Laine M. Effect of pregnancy on periodontal and dental health. Acta Odontol Scand 2002;60(5):257-264.Murdoch Children's Research Institute. Maternal and child oral health systematic review and analysis. A report for the Ministry of Health. Wellington (NZ): Ministry of Health, 2008.Vergnes J. Studies suggest an association between maternal periodontal disease and pre-eclampsia. Evidence Based Dentistry 2008;9(1):46-47.Offenbacher S, Boggess K, Murtha A, et al. Progressive periodontal disease and risk of very preterm delivery. Obstetrics and Gynecology 2006;107(1):29-36.Jeffcoat MK, Geurs NC, Reddy MS, et al. Periodontal infection and preterm birth. Journal American Dental Association - JADA 2001;132(July):875-880.Lopez N, Smith PC, Gutierrez. Higher risk of preterm birth and low birth weight in women with periodontal disease. Journal Dent Res 2002;81(1):58-63.Highfield J. Diagnosis and classification of periodontal disease. Australian Dental Journal 2009;54(1):11-26.Offenbacher S, Beck DJ, Jared H, et al. Effects of Periodontal Therapy on Rate of Preterm Delivery, A Randomized Controlled Trial. Obstetrics and Gynecology 2009;114(3):551-559.Gunay H, Dmoch-Bockhorn, Gunay Y, Geurtsen W. Effect on caries experience of a long-term preventive program for mothers and children starting during pregnancy. Clin Oral Invest 1998;2:137-142.Brambilla E, Felloni A, Gagliani M, et al. Caries prevention during pregnancy: results of a 30-month study. Journal American Dental Association - JADA 1998;129:871-877.Zanata R, Navarro M, Pereira J, et al. Effect of caries preventive measures directed to expectant mothers on caries experience in their children. Brazil Dent Journal 2003;14(2):75-81.Ministry of Health. Food and Nutrition Guidelines for Healthy Pregnant and Breastfeeding women. Wellington: Ministry of Health, 2006a.Habashneh R, Guthmiller J, Levy S, et al. Factors related to utilization of dental services during pregnancy. Journal of Clinical Periodontology 2005;32:815-821.Honkala S, Al-Ansari. Self-reported oral health, oral hygiene habits, and dental attendance of pregnant women in Kuwait. Journal of Clinical Periodontology 2005;32:809-814.Hullah E, Turok Y, Nauta M, Yoong W. Self-reported oral hygiene habits, dental attendance and attitudes to dentistry during pregnancy in a sample of immigrant women in North London. Arch Gynecol Obstet 2007.Thomas N, Middleton P, Crowther C. Oral and dental health care practices in pregnant women in Australia: a postnatal survey. Biomed Central Pregnancy and Childbirth 2008;8(13):1-6.Cutress T, Hunter P, Davis P, et al. Adult Oral Health and Attitudes to Dentistry in New Zealand 1976. In: Unit. DR, ed. Wellington: Medical Research Council of New Zealand, 1979.Hunter P, Kirk R, Liefde B. The study of Oral Health Outcomes. The 1988 New Zealand section of the WHO second international collaborative study. Wellington: Health Research Services, 1992.Ministry of Health. A Portrait of Health - Key results of the 2006/2007 New Zealand Health Survey. Wellington: Ministry of Health, 2008.Makowharemahihi C. A community-based health needs assessment of the oral health needs of Maori mothers in Porirua. University of Otago, 2006.Ministry of Health. Good oral health for all, for life. The strategic vision for oral health in New Zealand. Wellington: Ministry of Health, 2006b.Ministry of Health. Report on maternity, Maternal and Newborn Information. Wellington: Ministry of Health, 2004.Capital and Coast, District Health Board. Maternity Services in Capital and Coast District Health Board - Working towards a Maternity Strategy. Wellington, 2004.Statistics New Zealand. 2001 Census of Populations and Dwellings; National Summary. Wellington (NZ): Statistics NZ, 2002.Gaffield M, Gilbert B, Malvitz D, Romaguera R. Oral Health during pregnancy, an analysis of information collected by the pregnancy risk assessment monitoring system. Journal American Dental Association - JADA 2001;132(7):1009-1016.Ressler-Maerlender J, Krishna R, Robosin V. Oral health during pregnancy: current research. Journal of women's health 2005;14(10):880-882.Stevens J, Lida H, Ingersoll G. Implementing and oral health program in a group prenatal practice. JOGNN 2007;36(6):581-591.Christensen L, Jeppe-Jensen D, Petersen P. Self-reported gingival conditions and self-care in the oral health of Danish women during pregnancy. Journal of Clinical Periodontology 2003;30:949-953.Thomson W. Use of dental services by 26-years-old New Zealanders. New Zealand Dental Journal 2001;97:44-48.Lydon-Rochelle M, Krakowiak P, Hujoel P, Peters R. Dental care use and self-reported dental problems in relation to pregnancy. American Journal of Public Health 2004;94(5):765-771.Nutbeam D. 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Women normally experience physiological, psychological and lifestyle changes during pregnancy and some of those changes can affect their dental health.1 The oral health of pregnant women has been receiving attention, both internationally and in New Zealand,2 with growing evidence that poor oral health can have detrimental effects, not only for the women (for example, increasing risk of pre-eclampsia)3 but also for the health of the fetus/baby.4-6Periodontal disease combines a number of diseases of the periodontal tissue that can be broadly divided into gingivitis and periodontitis. Gingivitis is an inflammation of the soft tissue surrounding a tooth, which commonly manifests as bleeding gums. Periodontitis is characterised by inflammation of the supporting structures of teeth resulting in attachment and bone loss.7 Periodontal disease is relatively common among pregnant women due to hormonal and vascular changes which occur during pregnancy leading to the promotion of an accentuated response to plaque.4There has been extensive discussion about the potential of periodontal disease to affect pregnancy outcomes. Some studies suggest that periodontitis is a risk factor for preterm and low birth weight infants, even after adjusting for other risk factors such as smoking, previous adverse pregnancies, race, age or socioeconomic status (SES).4-6 However, a recent study on the effect of maternal periodontal disease treatment on reducing the incidence of preterm birth failed to confirm this connection.8Studies show that preventive measures, including adequate diet and plaque control, for expectant mothers, can have a positive impact on both the woman's oral health and that of their child.9-11 In addition, because mothers are normally responsible for the introduction of dietary and hygiene habits to the infant, pregnancy is an ideal time in which to promote and reinforce healthy messages which will have long-term benefits for the woman as well as their family.12There is some international evidence of inequalities in oral health status and access to dental care for pregnant women of different ethnic and socio-economic groups.13-16 In New Zealand, two national oral health surveys conducted in 1976 and 1988 showed a decrease in dental caries generally over this period, but this was not consistent across all population groups.17,18Marked differences were reported in the levels of oral health of Māori compared to non-Māori, and also differences by SES with regard to access to oral health care services, according to the latest New Zealand Health survey conducted in 2006/2007.19 None of these surveys presented data on pregnant women.A recent qualitative study of Māori women, found that current oral health services are not meeting Māori needs and participants reported a number of dental problems during their pregnancies.20Improving oral health and decreasing disparities in health are goals of the New Zealand government. The Ministry of Health has highlighted pregnant women as a priority group.21Currently, there is a lack of information in New Zealand about the oral health care of pregnant women. The aims of this study were to gain an understanding of women's oral health care practices, access to oral health information and use of dental care services both prior to and during pregnancy, and to investigate if these differed between sociodemographic groups.Methods Participants—Eligible participants were pregnant women, over 16 years of age, attending antenatal classes during a 6-month period (June-November 2008) in the Wellington region. There are approximately 3,500 babies born per year in the region and about 78% of first time mothers attend antenatal classes.22 Antenatal classes may be either government-funded programmes which are offered to women at no charge, or be taught by a range of private antenatal education providers at a cost of anything up to NZ$150 for a course of classes. Participants in the study were drawn from a range of available classes, both private and government funded. The private classes were run by Parents Centre, Wellington High School Adult Community Education Centre, Newlands and Onslow College Adult Community Education Centre and Tawa College Community Education. The government funded classes were the breastfeeding classes at Wellington Hospital Women's Health Service and the Wellington Maternity Project (MATPRO). The composition of the classes provided by MATPRO in 2003 were 20.5% Māori, 17.5% Pacific, 8% Asian, 7% other/not stated, and 47% of European New Zealand ethnicity.23 The women attending antenatal classes are typically in the last trimester of their pregnancy. Data collection—The researcher arranged with the childbirth educator from each of the classes to attend one antenatal session in order to explain the study and leave women with an information sheet, questionnaires and self-addressed envelope for posting back the questionnaires which were self-completed by the women at home. Completed questionnaires could also be left at a ‘drop box' at the antenatal class venue if the woman preferred. Demographic information collected included, ethnic group, education level, and household income, based on definitions taken from the New Zealand Census 2001.24 Ethnicity was subsequently categorised as New Zealand European (which included New Zealand European and other European groups), and ‘Others' group which, due to small numbers, included Māori and Pacific Islanders as well as Chinese and Indian ethnic groups. Education was grouped as ‘high school' level, ‘tertiary', which includes any tertiary education program such as a certificate, diploma or incomplete degree and 'post-graduate'. Information on household income per year was collected in the follow categories: $1-5,000/$5,001-10,000/$10,001-15,000/$15,001-20,000/$20,001-$25,001/25,001-30,000/$30,001-40,000/$40,001-50,000/$50,001-70,000/$70,001-100,000 and $100,001+. For the analyses, due to the majority of participants being in the highest income group, the income bands were reclassified into the following three groups: less than $70,000 (low income), $70,000 to 100,000 (medium income) and more than $100,000 (high income). The participants were asked their date of birth with the age bands created being based on the data: 16-25 years, 26-30 years, 31-35 years and 36+ years age group. Questions relating to oral care practices, including use of floss and mouth care products, frequency of brushing and visits to a dentist (both prior to and during pregnancy), and the presence of dental problems during pregnancy were included, based on questions that had previously been validated in other international studies.13-16,25-28 Additional information was sought on changes to eating habits during pregnancy. Questions on sources/content of dental health information were developed specifically for use in the current study. Women were asked if they had received any information on dental health during their pregnancy, what the information was about (care of gums and teeth, dietary advice, use of fluorides, oral diseases and early childhood oral health) and who provided the information, such as a dentist, dental healthcare worker, Lead Maternity Carer (LMC) (a health professional who may be a midwife, general practitioner (GP) or obstetrician and is responsible for providing or organising a woman's maternity care including throughout the pregnancy, birth and the post-natal period), or other sources (media/internet/books). The questionnaire was piloted and refined prior to the final version used for the survey. Ethical approval for this study was obtained from the Massey University Human Ethics Committee. Analyses—All data was entered on Microsoft Access and analysed using STATA software package. Descriptive analysis, such as chi-squared tests and t-tests were used to investigate differences in knowledge/behaviour between the sociodemographic groups. Multivariable logistic regression was used to compare the prevalence of various risk factors between these groups, controlling for potential confounding variables, i.e. one or more of ethnicity, income, age and SES. To investigate the effect of confounding, the models were built adding in one variable at a time. Results Description of the sample—A total of 730 questionnaires were handed out to pregnant women at 69 antenatal classes and 405 questionnaires were completed, a response rate of 55.4%. New Zealand European made up 79.2% of the study population with the remaining 19.7% ‘Others' ethnic group comprising 8.8% Māori, 1.9% Pacific and 8.6% Indian/ Chinese/other. Over half of the participants had a tertiary education (57.7%), and most of the sample studied had a high income (with NZ$100,001 or more annual income). The majority of women in the study were over 30 years of age (Table 1). Dental visiting—About half of the women reported seeing their dentist at least once a year prior to pregnancy (Table 2). This was more common among New Zealand European, women with a higher education and income; and older women. A total of 23.2% of the women saw the dentist just when they had problems and this was more common among ‘Others', lower education and income; and younger women. However, just 32.3% of women reported seeing a dentist during their current pregnancy. Women with higher income/education level, those who were older; and New Zealand European were all more likely to have visited a dentist during their pregnancy. Table 1. Demographics of the 405 pregnant women who completed the survey Variables N (%) Age 16-25 26-30 31-35 36+ 46 (11.3) 111 (27.4) 140 (34.4) 108 (26.6) Ethnicity New Zealand European Māori Pacific Others Not stated 321 (79.2) 36 (8.8) 8 (1.9) 3.5 (8.6) 5 (1.2) Education High school Tertiary Postgraduate Not stated 47 (11.6) 234 (57.7) 118 (29.1) 6 (1.4) Household income ($NZ/year) <70,000 70,001-100,000 100,001-or more Not stated 52 (12.8) 94 (23.2) 214 (52.8) 45 (11.1) Table 2. Dental visits pre and during pregnancy Variables Normally see a dentist once/year N (%) Normally see a dentist symptoms related N (%) Have seen a dentist during pregnancy N (%) Ethnicity NZ European Others 168 (52.2) 33 (41.7) 72 (22.4) 22 (27.8) 108 (33.6) 18 (22.7) Education Postgraduate Tertiary High School 67 (56.7) 112 (47.8) 22 (46.7) 21 (17.8) 57 (24.3) 16 (34) 39 (33) 72 (30.7) 15 (31.9) Income ($NZ/year) 100,000 or more 70-100,000 Less than 70,000 121 (56.5) 44 (46.7) 16 (30.7) 39 (18.2) 26 (27.6) 21 (40.3) 18 (40) 31 (32.9) 11 (21.1) Age (years) 16-25 26-30 31-35 36 + All combined 15 (32.5) 59 (53.1) 70 (50) 62 (57.3) 206 (50.8) 21 (45.6) 32 (28.8) 23 (16.4) 18 (16.6) 94 (23.2) 12 (26) 33 (29.7) 39 (27.8) 47 (43.5) 131 (32.3) Women were asked why they did not see a dentist (information not shown in table). The main reasons given were being unaware that they needed to see a dentist (37%), cost (18.7%) and believing it was not recommended to see a dentist when pregnant (14.5%). Nearly 5% of women expressed fear of dentists as being the primary reason for not seeing a dentist during pregnancy. Not seeing a dentist for economic reasons was more common among ‘Other' women (27.8%), compared to New Zealand European women (16.5%); women with lower education (29.7%) compared to those with a higher education level (11.8%); those of lower income (42.3%) compared to a higher income level (11.2%); and younger (45.6%) compared to older (12%) women. Oral health care—Table 3 presents information on the oral health care practices of women in the study. In general, women presented with good oral hygiene habits, with most brushing their teeth twice or more a day and approximately 20% flossing daily. Forty-two percent of women reported increased sugar consumption during their pregnancy, which was more common among New Zealand European, young, medium income women; and those with up to high school education. Bleeding gums was the main problem reported during pregnancy (60%) by all women, followed by sensitive teeth (15%), toothaches (5.4%) and cavities (5.1%). There was no difference between sociodemographic groups for these outcomes. Table 3. Oral health care practices and changes during pregnancy Variables Brush twice or more/day N (%) Floss once/day N (%) Use mouth rinse N (%) Eating more sugar N (%) Bleeding gums N (%) Ethnicity NZ European Others 264 (82.5) 64 (82) 48 (15) 17 (21.7) 95 (29.6) 21 (26.5) 139 (43.3) 33 (41.4) 197 (61.3) 48 (60.7) Education Postgraduate Tertiary High school 102 (86.4) 192 (82.7) 33 (70.2) 22 (18.6) 36 (15.5) 7 (14.8) 31 (26.2) 70 (29.9) 15 (31.9) 51 (43.2) 97 (41.1) 24 (51) 78 (66.1) 139 (59.4) 27 (57.4) Income ($NZ/year) 100,000 or more 70-100,000 Less than 70,000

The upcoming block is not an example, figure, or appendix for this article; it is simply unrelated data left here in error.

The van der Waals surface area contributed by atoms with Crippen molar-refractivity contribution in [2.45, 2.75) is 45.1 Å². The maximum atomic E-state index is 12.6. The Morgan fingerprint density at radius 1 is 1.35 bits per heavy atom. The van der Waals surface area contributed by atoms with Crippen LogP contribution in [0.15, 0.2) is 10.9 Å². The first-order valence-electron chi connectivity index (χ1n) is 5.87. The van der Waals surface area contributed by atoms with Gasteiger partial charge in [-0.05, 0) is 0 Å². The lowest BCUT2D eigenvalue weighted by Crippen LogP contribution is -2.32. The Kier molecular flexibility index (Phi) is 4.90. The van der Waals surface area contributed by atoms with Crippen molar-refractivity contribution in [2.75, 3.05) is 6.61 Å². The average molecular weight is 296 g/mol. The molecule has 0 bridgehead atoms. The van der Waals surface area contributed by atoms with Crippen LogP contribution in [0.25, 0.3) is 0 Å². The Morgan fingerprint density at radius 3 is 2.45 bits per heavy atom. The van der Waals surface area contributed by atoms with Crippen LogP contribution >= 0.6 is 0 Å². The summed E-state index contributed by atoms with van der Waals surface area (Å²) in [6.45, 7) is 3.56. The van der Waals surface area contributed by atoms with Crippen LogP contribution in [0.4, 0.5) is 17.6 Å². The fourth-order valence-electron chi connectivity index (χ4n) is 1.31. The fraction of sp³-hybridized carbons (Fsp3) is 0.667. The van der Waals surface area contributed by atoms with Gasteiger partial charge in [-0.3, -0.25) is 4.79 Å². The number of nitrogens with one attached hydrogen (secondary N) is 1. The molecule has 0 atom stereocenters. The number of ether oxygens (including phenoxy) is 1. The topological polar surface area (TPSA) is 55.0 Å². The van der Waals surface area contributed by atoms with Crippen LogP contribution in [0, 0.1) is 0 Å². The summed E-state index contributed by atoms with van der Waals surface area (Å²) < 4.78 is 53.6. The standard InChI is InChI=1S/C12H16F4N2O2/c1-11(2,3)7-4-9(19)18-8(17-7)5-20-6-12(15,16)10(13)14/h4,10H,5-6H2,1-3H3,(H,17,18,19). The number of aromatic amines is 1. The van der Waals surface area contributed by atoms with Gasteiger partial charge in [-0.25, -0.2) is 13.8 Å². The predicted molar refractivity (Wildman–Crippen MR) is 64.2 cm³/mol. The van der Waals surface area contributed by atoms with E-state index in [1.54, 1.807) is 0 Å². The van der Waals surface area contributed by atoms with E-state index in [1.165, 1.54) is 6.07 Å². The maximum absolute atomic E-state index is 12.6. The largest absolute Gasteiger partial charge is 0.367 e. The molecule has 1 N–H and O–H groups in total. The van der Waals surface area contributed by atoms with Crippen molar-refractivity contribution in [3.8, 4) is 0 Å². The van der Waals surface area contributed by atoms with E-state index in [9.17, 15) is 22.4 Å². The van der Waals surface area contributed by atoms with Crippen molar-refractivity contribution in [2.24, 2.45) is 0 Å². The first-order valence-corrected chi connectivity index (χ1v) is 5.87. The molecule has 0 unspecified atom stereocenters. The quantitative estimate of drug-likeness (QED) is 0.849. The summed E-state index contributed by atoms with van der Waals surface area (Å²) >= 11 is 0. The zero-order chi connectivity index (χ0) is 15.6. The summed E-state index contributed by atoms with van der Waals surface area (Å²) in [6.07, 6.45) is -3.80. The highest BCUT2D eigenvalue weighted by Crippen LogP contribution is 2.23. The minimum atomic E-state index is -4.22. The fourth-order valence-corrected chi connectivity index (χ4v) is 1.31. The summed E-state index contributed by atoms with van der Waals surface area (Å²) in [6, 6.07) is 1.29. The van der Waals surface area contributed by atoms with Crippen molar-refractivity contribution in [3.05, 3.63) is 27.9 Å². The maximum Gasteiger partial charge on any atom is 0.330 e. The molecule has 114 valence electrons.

Summary